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Author : Dr. Shailaza Shrestha*, Dr. Saleha Shaheen, Dr. Shahnawaz Hasan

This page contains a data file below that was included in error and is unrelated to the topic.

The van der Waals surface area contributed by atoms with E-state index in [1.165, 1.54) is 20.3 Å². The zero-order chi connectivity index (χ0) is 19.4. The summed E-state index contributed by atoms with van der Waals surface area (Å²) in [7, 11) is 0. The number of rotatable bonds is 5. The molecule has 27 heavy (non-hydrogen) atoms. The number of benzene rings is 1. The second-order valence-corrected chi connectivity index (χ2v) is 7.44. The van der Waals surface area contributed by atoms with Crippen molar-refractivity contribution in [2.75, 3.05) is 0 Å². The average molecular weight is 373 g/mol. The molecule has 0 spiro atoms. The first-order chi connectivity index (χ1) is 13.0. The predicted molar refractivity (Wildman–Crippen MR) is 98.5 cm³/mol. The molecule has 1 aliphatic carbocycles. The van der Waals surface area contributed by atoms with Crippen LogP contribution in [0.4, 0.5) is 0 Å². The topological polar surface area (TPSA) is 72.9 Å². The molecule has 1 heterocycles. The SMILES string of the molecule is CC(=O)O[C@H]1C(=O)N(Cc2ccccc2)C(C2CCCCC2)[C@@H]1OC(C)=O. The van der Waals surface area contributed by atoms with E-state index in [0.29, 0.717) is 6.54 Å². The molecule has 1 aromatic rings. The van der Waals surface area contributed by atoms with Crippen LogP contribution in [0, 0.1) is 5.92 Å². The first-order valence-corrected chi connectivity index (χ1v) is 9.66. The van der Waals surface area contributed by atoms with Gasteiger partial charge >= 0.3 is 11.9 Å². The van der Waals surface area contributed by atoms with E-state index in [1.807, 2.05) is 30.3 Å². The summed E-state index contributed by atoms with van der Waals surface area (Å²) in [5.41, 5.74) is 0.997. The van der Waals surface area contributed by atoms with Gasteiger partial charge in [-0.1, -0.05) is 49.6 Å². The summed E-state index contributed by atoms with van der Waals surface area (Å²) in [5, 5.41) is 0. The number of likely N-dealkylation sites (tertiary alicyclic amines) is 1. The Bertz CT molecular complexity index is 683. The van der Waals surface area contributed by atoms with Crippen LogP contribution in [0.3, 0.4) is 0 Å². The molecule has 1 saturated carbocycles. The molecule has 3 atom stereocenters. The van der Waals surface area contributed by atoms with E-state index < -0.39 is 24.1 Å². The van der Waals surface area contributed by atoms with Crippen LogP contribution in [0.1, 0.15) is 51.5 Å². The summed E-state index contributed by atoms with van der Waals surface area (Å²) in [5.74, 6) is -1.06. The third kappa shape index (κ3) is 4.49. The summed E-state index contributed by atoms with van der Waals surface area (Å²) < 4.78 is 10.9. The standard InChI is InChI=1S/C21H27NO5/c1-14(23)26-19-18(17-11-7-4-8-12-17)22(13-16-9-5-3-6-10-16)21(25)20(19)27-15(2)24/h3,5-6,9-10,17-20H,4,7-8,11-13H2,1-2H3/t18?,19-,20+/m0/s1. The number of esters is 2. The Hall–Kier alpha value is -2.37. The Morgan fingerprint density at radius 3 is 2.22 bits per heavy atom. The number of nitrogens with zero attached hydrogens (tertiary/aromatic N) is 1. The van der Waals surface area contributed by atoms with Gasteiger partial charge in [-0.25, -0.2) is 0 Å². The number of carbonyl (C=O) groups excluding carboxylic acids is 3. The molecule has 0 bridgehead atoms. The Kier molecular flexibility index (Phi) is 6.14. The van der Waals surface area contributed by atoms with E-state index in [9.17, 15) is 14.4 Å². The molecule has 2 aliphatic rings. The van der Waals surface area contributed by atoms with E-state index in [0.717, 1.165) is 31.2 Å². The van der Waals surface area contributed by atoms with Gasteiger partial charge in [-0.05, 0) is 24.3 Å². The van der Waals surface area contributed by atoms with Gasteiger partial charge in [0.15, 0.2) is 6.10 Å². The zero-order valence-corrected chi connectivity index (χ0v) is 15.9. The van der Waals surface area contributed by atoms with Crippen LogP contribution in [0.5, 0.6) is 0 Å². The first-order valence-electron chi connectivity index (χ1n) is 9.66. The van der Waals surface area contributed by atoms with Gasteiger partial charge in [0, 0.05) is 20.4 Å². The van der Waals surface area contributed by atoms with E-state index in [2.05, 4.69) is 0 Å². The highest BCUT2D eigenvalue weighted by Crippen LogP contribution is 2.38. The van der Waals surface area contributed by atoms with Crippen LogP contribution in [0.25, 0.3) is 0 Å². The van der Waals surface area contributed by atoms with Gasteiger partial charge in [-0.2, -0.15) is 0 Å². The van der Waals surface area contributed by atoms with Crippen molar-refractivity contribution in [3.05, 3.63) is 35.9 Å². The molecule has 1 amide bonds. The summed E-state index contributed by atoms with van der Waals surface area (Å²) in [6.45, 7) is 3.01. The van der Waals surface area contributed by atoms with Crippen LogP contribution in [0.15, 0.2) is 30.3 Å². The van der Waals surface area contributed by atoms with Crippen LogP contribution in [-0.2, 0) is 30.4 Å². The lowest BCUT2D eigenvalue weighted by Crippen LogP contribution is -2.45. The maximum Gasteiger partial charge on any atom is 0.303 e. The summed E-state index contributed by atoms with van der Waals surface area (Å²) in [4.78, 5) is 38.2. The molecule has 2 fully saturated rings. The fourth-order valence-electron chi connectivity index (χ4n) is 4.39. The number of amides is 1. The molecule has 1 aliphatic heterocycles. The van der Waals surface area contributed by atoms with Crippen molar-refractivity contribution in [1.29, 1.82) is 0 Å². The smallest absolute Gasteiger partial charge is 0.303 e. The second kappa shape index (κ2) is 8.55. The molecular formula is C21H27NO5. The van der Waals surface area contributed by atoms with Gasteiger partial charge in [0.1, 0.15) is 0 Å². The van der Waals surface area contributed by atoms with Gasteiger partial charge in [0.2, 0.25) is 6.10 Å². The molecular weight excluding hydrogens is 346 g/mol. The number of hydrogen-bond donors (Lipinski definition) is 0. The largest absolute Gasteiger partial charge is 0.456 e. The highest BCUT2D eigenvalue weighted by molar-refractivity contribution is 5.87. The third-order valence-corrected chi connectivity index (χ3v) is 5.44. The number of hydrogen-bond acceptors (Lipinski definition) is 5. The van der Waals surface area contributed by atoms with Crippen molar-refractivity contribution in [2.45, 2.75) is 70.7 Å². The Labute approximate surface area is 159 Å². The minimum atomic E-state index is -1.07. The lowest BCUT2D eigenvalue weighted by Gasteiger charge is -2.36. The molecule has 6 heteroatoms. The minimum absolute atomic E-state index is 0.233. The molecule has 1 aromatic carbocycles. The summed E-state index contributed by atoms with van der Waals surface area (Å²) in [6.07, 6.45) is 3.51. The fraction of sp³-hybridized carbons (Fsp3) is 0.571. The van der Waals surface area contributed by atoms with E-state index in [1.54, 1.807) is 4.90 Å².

Abstract : Background: Chronic kidney disease (CKD) affects about 5-10% of the global population. As there is decline in renal function, alterations can be observed in acid base balance, fluid and electrolyte homeostasis and decrease in clearance of metabolic wastes like urea, creatinine and uric acid; all of which results in unwanted health complications. Aim: To estimate serum urea, creatinine, uric acid and minerals (calcium, phosphorus, sodium, potassium and chloride) in patients with CKD and to compare that with the healthy controls. Methods: This study was conducted with inclusion of 50 CKD patients and 50 age and sex matched healthy control group. Biochemical investigations such as serum urea, creatinine, uric acid, calcium, phosphorous, chloride, sodium and potassium were carried out. The findings were recorded and results were analyzed using SPSS version 20. Results: Hypertension and diabetes mellitus were the common etiologies of CKD while general weakness, pallor, pedal edema and anorexia were the commonest clinical signs presented. Serum urea, creatinine, uric acid and phosphorous were significantly increased while the levels of calcium, sodium, chloride and potassium were not altered significantly. The levels of significantly altered biochemical parameters showed progressive and significant increase as the renal impairment progressed. Conclusion: CKD is associated with altered blood levels of several biochemical parameters. Hence routine analysis of these parameters aids in the management of CKD patients.